OnBoard
Nice looking fins on the cooler and I'd rather have this as stock cooler than the one it comes with (but wouldn't buy it).

btw. that base finish looks much better than in any DHT cooler to date.
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#21
Hayder_Master
by: theonetruewill
Your turn the clips to take them out and oull, or push the piuns down to put it in. Estimated time taken for reinstallation of a cooler: 1-2 minutes. With a backplate you're looking at a whole lot longer...
agree , it is really simple
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#22
InnocentCriminal
Resident Grammar Amender
I hate AMD's retention clip design. Anyroad, this cooler would look perfect on the new Foxconn board.
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#23
Octavean
Personally I have yet to see a direct contact heat pipe cooler that has been well designed IMO. Now while this cooler obviously isn’t intended to be a high-end cooler I’d probably prefer to go with stock cooling or something with better cooling then the “Red Sea” rather then going for something in the middle of the road (or marginally better then stock).

The best design approach for a direct contact heat pipe cooler IMO is to have the contact surface (pipes) physically touching one another (no gaps) and have enough of them to cover the heat spreader of a modern CPU completely. In order for the heat pipes to make contact with each other they would need to touch at their diameter. In order for the heat pipes to touch the cooling surface of the CPU heat spreader with no gaps the heat pipes would have to be cut all the way down to its contact point with each other (diameter). So you would get half a pipe at the point of contact and it would be ideal to add mass in thermal contact at this point on the other side of the pipes which is a common technique anyway.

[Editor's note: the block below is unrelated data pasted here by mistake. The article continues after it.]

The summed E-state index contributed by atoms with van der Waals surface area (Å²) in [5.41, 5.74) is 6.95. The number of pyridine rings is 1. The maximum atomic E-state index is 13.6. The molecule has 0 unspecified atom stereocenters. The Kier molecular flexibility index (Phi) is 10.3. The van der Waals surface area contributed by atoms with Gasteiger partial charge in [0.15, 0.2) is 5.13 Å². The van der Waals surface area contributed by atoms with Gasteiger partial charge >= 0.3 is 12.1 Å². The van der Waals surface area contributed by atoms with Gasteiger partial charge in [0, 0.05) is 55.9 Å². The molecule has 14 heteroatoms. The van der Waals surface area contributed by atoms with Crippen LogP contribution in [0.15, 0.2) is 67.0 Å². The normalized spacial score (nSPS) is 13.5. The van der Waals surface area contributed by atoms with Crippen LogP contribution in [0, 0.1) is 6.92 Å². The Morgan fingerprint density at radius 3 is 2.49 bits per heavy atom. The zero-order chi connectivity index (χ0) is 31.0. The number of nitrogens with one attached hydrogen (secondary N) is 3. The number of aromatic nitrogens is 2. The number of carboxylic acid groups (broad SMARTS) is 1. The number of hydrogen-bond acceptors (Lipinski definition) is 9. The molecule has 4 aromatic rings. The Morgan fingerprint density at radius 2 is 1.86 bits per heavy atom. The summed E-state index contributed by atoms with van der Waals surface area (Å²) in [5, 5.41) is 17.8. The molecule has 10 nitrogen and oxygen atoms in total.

Most of what I have seen with respect to direct heat pipe coolers just looks like sloppy design or sloppy implementation. Even if they work well or well enough they could be made better.

This Red Sea cooler looks a little like a Thermaltake cooler to me. Perhaps I’m just being thrown off a bit by the color scheme of the fan but sure it looks a bit like a Rosewill too.

Funny how the Red Sea Cooler and the ThermalRight Ultra were both mounted on an ASUS P6T Deluxe for its photo shoot. Perhaps the P6T Deluxe is in abundance and ready for launch in mass and the other boards are not? Hummmmmm,....

Notice I didn’t say anything about the Push-pins ;)
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#24
TheGuruStud
by: Octavean

Notice I didn’t say anything about the Push-pins ;)
You just did! :nutkick:

:)
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#25
zithe
I've never had a bad experience with push-pins. You just pop them in 1,3,2,4, and use a screw driver to rotate them in place. Done.